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The Earth Observer: Aug - Sep, 1989

Volume 1, Issue 5

In This Issue

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no ToC exists; need to create/enter; NOTE: although labeled "Sep 1989" this issue covers Aug and Sep 1989. See Editor's Corner text for more info.


The decision by NASA Headquarters to assign Eos management solely to GSFC, not shared between JPL and GSFC, results in Eos Project activity being focussed at GSFC. For this reason The Earth Observer editorship will be performed by the Goddard Project Science Office. (A chief editor will be selected in the future.)

The new masthead reflects this change. We thank Dr. Cimino and Ms. Marguerite Schier for their help in the production of Vol. 1, Nos. 1-4 and hope they will continue to be contributors to this publication. We regret that the August edition was not issued, and we ask our readership's forbearance as we deal with our reorganizing. This issue combines August and September.

In the future our publishing schedule will be based on Project events and milestones rather than on the calendar. Phase B is a critically important period in determining the character and the details of the Eos missions. It is imperative that the scientists are kept informed. The Earth Observer is a major source of that information. 

The other six instruments which were recommended for selection have been selected for concept definition. This form of selection implies that concept studies of the instruments will be conducted over the next three years and that eventual selection will be for deployment during ~he ope~ational phase of Freedom. All of the plans for mtegration of the attached payload investigations into the overall Eos mission will proceed. Dr. Gerald North of Texas A & M University will join the Eos IWG as an Instrument P.I. Dr. William Barnes of Goddard will become a MODIS Team Member and Drs. Krishnamurti and Fitzjarrald, of Florida State and Marshall, respectively, will become LAWS Team Members as the result of ~heir successful proposals of modifications to these facility mstruments.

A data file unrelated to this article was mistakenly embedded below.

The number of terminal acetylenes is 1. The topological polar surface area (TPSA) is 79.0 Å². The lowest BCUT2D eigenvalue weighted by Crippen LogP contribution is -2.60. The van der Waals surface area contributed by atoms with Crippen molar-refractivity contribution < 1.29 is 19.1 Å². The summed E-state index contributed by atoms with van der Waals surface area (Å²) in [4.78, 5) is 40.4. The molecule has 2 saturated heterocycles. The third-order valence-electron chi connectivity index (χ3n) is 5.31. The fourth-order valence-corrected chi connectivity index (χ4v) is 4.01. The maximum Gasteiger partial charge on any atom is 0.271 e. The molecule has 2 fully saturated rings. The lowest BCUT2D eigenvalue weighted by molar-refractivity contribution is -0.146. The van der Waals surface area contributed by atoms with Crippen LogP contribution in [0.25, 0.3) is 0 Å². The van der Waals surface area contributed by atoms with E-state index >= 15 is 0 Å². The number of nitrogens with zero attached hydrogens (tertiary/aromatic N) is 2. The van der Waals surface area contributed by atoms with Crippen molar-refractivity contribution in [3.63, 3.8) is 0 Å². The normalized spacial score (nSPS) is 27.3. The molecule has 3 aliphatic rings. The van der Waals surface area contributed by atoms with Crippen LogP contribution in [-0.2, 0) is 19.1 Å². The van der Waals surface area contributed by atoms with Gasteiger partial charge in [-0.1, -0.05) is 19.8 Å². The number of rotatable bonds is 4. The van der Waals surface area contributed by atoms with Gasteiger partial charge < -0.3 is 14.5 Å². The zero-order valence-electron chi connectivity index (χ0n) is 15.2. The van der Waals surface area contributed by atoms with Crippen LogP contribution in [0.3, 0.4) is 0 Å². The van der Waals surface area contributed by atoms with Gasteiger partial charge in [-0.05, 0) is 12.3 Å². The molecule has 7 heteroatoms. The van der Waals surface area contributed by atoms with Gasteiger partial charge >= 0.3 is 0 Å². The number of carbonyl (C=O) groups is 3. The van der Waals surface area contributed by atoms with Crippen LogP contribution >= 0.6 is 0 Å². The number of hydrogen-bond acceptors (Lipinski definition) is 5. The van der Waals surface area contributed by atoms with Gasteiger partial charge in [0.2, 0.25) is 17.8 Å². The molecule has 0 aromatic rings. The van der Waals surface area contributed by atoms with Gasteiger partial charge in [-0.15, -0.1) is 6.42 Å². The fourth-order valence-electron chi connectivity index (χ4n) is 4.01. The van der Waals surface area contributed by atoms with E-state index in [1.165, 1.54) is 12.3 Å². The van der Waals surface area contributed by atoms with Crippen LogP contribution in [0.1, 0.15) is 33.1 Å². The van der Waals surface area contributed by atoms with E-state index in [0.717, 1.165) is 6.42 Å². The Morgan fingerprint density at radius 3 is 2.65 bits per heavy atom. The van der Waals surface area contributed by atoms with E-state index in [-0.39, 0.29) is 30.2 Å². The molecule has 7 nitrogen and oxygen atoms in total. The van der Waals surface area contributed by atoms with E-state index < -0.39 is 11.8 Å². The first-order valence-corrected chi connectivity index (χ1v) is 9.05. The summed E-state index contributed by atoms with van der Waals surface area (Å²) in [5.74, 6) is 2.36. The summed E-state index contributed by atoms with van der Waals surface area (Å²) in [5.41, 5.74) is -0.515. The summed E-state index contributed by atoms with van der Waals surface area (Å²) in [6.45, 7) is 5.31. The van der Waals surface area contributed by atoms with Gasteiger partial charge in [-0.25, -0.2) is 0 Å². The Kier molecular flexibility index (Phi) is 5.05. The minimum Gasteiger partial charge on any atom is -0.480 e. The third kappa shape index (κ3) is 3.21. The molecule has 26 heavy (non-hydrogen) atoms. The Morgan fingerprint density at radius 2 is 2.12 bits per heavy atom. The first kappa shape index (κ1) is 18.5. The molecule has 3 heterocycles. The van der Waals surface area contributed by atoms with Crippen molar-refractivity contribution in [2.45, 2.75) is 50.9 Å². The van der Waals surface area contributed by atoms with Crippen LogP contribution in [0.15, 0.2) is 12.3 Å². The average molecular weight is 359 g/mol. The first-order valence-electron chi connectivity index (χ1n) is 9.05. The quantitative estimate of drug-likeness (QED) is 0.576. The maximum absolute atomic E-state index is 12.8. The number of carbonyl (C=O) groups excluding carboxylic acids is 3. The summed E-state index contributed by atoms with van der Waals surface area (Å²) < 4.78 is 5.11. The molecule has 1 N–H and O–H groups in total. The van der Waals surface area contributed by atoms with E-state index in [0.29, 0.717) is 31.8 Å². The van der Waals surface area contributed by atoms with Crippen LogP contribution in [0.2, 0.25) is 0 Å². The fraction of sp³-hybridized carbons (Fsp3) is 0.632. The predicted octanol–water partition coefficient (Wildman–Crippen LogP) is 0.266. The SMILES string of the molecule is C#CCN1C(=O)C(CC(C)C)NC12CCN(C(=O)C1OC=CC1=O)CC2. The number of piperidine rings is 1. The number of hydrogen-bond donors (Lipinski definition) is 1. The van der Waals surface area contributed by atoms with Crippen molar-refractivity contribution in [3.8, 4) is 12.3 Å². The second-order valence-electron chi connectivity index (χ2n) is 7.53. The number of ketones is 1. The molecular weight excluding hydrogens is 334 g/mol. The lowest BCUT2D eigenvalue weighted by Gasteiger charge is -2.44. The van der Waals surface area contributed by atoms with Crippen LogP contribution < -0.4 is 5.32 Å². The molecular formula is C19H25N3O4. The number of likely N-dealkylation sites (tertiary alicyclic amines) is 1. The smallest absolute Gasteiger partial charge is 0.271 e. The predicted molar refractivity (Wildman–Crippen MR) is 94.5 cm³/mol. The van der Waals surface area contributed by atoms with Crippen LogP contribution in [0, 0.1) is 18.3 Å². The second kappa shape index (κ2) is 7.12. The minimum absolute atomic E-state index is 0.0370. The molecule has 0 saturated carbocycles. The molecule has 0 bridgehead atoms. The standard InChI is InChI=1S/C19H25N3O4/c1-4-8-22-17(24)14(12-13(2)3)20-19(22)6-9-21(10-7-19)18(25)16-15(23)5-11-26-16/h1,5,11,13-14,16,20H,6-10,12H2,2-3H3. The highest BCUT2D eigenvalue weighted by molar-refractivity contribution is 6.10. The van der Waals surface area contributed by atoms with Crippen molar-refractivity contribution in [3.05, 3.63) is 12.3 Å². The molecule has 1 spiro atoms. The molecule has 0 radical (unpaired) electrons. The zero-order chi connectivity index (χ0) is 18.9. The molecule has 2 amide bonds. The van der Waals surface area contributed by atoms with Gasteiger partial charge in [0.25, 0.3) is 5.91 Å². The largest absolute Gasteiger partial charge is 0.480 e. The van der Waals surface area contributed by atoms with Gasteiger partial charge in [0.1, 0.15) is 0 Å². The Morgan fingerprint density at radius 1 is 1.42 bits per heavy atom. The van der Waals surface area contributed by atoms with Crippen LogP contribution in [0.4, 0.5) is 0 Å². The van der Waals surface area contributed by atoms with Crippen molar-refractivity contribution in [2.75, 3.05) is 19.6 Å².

None of the changes indicated above will alter the terms o~ the selection letters sent to Eos investigators by Dr. Fisk. All selected investigations will remain strong candidates for confirmation for execution until the appropriate reviews of their progress have been made. Final selection of the Eos-A payload is still planned for September 1990. Final selection of the Eos-B payload will be no earlier than September 1991. We hope to obtain more early funding for Eos, but the extent of this is still under discussion.

Dr. Fisk is supporting us in our plan to set aside a fixed percentage of the annual Eos funding to support an expanded program of graduate fellowships in Earth science. Eventually, more than 100 new graduate students will be supported in this manner in addition to those students funded as part of the selected Eos investigations and through our on-going research and analysis tasks. The currently estimated budget for Eos allocates 10% to funding of actual research; this figure does not include computers for investigators, software developers for instrument algorithms, or the development and operation of EosDIS. This level of funding will eventually support the full-time equivalent of 1000 Earth science researchers, and this support will extend for 20 years. This implies roughly a doubling in the number of Earth scientists supported by NASA.

We will keep you informed as the budget process proceeds.

Dixon Butler and Stan Wilson